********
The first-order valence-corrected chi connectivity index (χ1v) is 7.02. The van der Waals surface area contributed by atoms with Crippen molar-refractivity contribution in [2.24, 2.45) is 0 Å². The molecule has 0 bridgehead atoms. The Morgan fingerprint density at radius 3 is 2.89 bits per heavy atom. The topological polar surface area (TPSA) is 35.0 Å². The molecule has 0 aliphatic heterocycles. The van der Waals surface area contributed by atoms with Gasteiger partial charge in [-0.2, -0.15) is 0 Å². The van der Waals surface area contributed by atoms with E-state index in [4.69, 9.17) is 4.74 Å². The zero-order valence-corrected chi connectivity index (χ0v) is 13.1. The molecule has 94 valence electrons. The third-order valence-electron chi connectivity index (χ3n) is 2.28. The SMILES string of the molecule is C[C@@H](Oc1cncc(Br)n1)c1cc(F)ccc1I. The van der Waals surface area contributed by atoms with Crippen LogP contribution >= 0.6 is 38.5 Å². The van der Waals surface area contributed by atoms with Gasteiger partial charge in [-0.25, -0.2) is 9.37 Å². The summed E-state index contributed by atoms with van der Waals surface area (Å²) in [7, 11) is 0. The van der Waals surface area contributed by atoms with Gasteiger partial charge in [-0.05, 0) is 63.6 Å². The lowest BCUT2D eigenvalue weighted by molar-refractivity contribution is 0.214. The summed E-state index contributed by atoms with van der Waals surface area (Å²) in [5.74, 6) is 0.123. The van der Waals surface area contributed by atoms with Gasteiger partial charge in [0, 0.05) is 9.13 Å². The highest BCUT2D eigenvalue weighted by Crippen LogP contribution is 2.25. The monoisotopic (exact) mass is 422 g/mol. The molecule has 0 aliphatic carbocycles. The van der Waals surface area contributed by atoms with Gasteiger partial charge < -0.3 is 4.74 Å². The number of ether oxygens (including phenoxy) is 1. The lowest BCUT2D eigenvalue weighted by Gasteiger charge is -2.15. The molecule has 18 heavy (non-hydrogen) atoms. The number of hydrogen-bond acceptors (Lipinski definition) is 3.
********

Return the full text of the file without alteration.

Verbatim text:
The first-order valence-corrected chi connectivity index (χ1v) is 7.02. The van der Waals surface area contributed by atoms with Crippen molar-refractivity contribution in [2.24, 2.45) is 0 Å². The molecule has 0 bridgehead atoms. The Morgan fingerprint density at radius 3 is 2.89 bits per heavy atom. The topological polar surface area (TPSA) is 35.0 Å². The molecule has 0 aliphatic heterocycles. The van der Waals surface area contributed by atoms with Gasteiger partial charge in [-0.2, -0.15) is 0 Å². The van der Waals surface area contributed by atoms with E-state index in [4.69, 9.17) is 4.74 Å². The zero-order valence-corrected chi connectivity index (χ0v) is 13.1. The molecule has 94 valence electrons. The third-order valence-electron chi connectivity index (χ3n) is 2.28. The SMILES string of the molecule is C[C@@H](Oc1cncc(Br)n1)c1cc(F)ccc1I. The van der Waals surface area contributed by atoms with Crippen LogP contribution >= 0.6 is 38.5 Å². The van der Waals surface area contributed by atoms with Gasteiger partial charge in [-0.25, -0.2) is 9.37 Å². The summed E-state index contributed by atoms with van der Waals surface area (Å²) in [7, 11) is 0. The van der Waals surface area contributed by atoms with Gasteiger partial charge in [-0.05, 0) is 63.6 Å². The lowest BCUT2D eigenvalue weighted by molar-refractivity contribution is 0.214. The summed E-state index contributed by atoms with van der Waals surface area (Å²) in [5.74, 6) is 0.123. The van der Waals surface area contributed by atoms with Gasteiger partial charge in [0, 0.05) is 9.13 Å². The highest BCUT2D eigenvalue weighted by Crippen LogP contribution is 2.25. The monoisotopic (exact) mass is 422 g/mol. The molecule has 0 aliphatic carbocycles. The van der Waals surface area contributed by atoms with Gasteiger partial charge < -0.3 is 4.74 Å². The number of ether oxygens (including phenoxy) is 1. The lowest BCUT2D eigenvalue weighted by Gasteiger charge is -2.15. The molecule has 18 heavy (non-hydrogen) atoms. The number of hydrogen-bond acceptors (Lipinski definition) is 3.